Lifting the ban increased oil production

In response to the OPEC oil embargo and subsequent gasoline shortage in the U.S. in the early 1970s, the U.S. banned almost all oil exports. Unable to sell U.S. crude oil on world markets before 2016, the U.S. oil industry was limited by how much crude oil could be purchased by U.S. oil refineries. These refineries were running at full capacity and could not process another few million barrels of oil per day that frackers wanted to produce and sell. This very real limit was about to cause producers to have to restrain U.S. oil production rather than simply trying to get as many barrels of oil out of the ground as fast as possible.

To fix that, the oil industry and commodities brokers that trade oil on global markets successfully lobbied the U.S. Congress to lift the ban.

A big part of the argument lobbyists made was that there was such an abundance of oil to be fracked in the U.S. that it made sense to sell it to the rest of the world. In 2015, for example, Harold Hamm, billionaire founder of Continental Resources, presented a slide at the annual Energy Information Administration (EIA) conference projecting that the U.S. could be producing 20 million barrels per day (mmbpd) of crude oil by 2025 due to the energy abundance fracking had opened up. At the time, U.S. crude oil production was less than half that — just under 10 million barrels per day.

Image: Harold Hamm’s U.S. oil production predictions  Credit: DeSmog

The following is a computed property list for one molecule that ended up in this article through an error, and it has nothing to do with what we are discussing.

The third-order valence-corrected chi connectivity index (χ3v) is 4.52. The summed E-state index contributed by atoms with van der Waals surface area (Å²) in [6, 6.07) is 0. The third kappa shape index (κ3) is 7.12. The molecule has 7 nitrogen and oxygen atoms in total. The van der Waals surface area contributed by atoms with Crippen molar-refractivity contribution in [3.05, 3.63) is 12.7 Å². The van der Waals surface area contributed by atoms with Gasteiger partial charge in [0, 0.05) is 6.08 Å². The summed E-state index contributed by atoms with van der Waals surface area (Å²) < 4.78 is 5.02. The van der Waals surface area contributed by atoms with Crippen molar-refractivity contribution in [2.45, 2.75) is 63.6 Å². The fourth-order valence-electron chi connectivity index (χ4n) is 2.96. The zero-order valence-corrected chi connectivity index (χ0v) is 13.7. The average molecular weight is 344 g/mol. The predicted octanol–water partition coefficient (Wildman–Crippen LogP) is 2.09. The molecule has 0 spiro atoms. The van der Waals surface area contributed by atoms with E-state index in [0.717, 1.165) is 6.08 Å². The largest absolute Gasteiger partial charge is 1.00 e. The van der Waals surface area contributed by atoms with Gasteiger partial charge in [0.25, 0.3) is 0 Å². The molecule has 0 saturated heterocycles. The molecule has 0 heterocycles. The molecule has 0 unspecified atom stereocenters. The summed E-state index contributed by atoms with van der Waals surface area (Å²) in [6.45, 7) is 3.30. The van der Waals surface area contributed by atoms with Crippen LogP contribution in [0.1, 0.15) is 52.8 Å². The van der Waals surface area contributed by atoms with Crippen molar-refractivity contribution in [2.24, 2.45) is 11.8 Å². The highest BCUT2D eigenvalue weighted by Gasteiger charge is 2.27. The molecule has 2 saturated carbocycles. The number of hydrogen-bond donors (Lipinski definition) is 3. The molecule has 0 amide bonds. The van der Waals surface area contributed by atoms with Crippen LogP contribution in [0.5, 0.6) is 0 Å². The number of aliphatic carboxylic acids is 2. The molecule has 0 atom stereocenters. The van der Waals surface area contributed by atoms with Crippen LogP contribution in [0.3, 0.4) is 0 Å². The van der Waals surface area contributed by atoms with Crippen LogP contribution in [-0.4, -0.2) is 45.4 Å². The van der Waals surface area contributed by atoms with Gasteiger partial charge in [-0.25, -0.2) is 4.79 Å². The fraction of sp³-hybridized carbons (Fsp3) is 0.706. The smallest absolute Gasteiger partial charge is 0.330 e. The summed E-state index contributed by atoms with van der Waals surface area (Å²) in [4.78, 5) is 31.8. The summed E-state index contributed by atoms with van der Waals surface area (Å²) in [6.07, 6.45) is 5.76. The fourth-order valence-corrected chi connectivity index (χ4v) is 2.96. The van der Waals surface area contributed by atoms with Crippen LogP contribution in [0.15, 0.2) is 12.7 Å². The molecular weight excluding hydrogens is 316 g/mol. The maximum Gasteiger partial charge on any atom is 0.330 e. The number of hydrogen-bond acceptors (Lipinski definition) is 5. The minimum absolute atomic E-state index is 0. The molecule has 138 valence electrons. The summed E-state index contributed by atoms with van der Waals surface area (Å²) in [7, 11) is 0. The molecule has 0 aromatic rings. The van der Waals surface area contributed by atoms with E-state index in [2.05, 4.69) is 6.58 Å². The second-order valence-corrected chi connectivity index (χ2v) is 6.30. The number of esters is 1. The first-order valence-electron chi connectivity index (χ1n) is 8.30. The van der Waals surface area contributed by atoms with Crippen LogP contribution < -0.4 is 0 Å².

By 2016, with the ban lifted and no domestic refining limitations shackling production, U.S. oil volumes exploded in the years that followed. The industry was producing huge amounts of oil as fast as it could — and losing huge sums of money in the process, likely hastening the industry’s currently unfolding financial collapse.

The misinformation behind the export ban’s reversal

The successful lifting of the ban was largely the result of a well-coordinated effort by the U.S. oil and gas industry — along with its partners in academia and various industry-funded think tanks — to mislead the public and government about the industry’s true motivations for lifting the crude oil export ban.

The industry’s campaign was on full display in 2014 at a conference hosted by a new academic energy strategy group, the Center on Global Energy Policy (CGEP), which was launched in April 2013 at Columbia University. New York City’s Mayor Michael Bloomberg spoke at the launch of CGEP where he advocated for fracking and natural gas.

In November 2014, CGEP hosted a Columbia University Energy Symposium. It featured a fireside chat with Marianne Kah, chief economist for ConocoPhillips, who supported lifting the ban.